This cluster asks how and why the lexicon for thinking about film has traditionally been routed through metaphors of place and space. It shows that streaming comes with real ecological consequences, often borne disproportionately by the Global South. It shows that filmic geographies are intimately tied to political realities that are uneven at best. At a moment of tremendous uncertainty, when notions of globality and movement have come under pressure amid far-reaching travel restrictions, and notions of self are challenged by increasingly selfish and nationalist scrambles to procure vaccines Canada, for example, has purchased nine vaccines per person it is clear that the world is not yet so global after all. One only needs to look at the map of when the vaccine will be available where, with the Global South painted red and orange, to discern this dismal reality.

The clichéd notion that cinema can transcend borders is imperiled by increasingly stark evidence that borders are not losing significance. In their engagement with geographies from the danger of erasing discrete national initiatives by privileging the global, to the unsettling work of subtitles the essays in this cluster help us to figure out what role geographies play in cinema. Demarcations of privilege continue to divide us. Global reach does not mean global equity.

We must commit to encountering cinema on its own terms and in its own context if we want to move toward a liberated cinematic future.

Suzanne Enzerink (@suzanneenzerink) is an assistant professor of Media Studies and American Studies at the American University of Beirut, Lebanon.


  1. Acknowledgements: I want to thank this exceptional cohort of contributors, who all somehow found the focus to devote time to this in what can only be described as very challenging circumstances. Thanks also to editor extraordinaire Dan Sinykin; we are honored to be one of your last clusters. Finally, thanks to Zeina Tarraf and Anna Thomas for their feedback and assuaging my fears that this intro could not do justice to an exemplary set of essays. []
  2. Villeneuve led a chorus of disenchantment. Christopher Nolan and Judd Apatow were other high-profile critics of the Warner Bros. announcement. []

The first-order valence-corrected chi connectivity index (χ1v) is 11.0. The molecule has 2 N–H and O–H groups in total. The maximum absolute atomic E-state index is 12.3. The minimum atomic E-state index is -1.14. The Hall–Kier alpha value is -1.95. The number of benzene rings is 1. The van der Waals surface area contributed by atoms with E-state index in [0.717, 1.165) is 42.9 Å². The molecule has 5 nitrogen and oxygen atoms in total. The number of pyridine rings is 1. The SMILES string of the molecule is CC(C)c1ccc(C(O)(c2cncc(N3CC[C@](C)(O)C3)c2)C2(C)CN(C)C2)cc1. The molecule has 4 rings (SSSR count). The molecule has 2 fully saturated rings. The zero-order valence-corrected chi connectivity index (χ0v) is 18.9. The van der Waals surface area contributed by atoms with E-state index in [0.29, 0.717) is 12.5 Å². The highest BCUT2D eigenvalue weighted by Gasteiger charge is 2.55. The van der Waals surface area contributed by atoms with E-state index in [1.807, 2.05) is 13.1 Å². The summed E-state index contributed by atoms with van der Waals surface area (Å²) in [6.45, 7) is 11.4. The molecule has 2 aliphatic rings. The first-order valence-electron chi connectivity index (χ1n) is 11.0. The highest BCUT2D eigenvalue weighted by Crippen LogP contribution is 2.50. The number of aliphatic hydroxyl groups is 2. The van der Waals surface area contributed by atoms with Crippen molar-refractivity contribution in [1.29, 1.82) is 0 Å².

3. Paul Willemen, "Introduction to subjectivity and fantasy in action: for a comparative film studies." Inter-Asia Cultural Studies 14, no. 1 (2013): 96.[]
  4. Planetary cinema as a term has been used for over a decade, but seems to be emerging in earnest in the last few years. In 2020, for example, SUNY Oswego had a course with this title, and Goldsmiths a module.[]
  5. David P. Nichols, ed. Transcendence and Film: Cinematic Encounters with The Real, (Lanham, MD: Lexington Books, 2019), 2.[]
  6. Lúcia Naghib, "Towards a Positive Definition of World Cinema," Remapping World Cinema: Identity, Culture, and Politics in Film." edited by Stephanie Dennison and Song Hwee Lim, (London: Wallflower Press, 2006), 30.[]
  7. Even in visions of the future we can discern it. In an article for n+1, Moira Wiegel investigates whether the next frontier is "cinema transcending itself," a transcendence she locates in the genre of slow cinema, productions largely devoid of narrative and dominated by long takes and singular settings. At a glacial pace, these films turn "boredom into a kind of meditation." It is precisely for that reason, Wiegel notes, that these films can transcend national boundaries: the attentiveness required can move the viewer, even if the particular place on screen is unfamiliar. Malika Favre, the French graphic artist who designed a famous February 2020 New Yorker that laments the exclusion of female directors from major awards categories the cover has a woman behind an old-school camera, meeting the reader's gaze both with her eye and her lens–proffers that cinema is about the human condition; "When a movie transcends cultural differences, it becomes great cinema."[]

Past clusters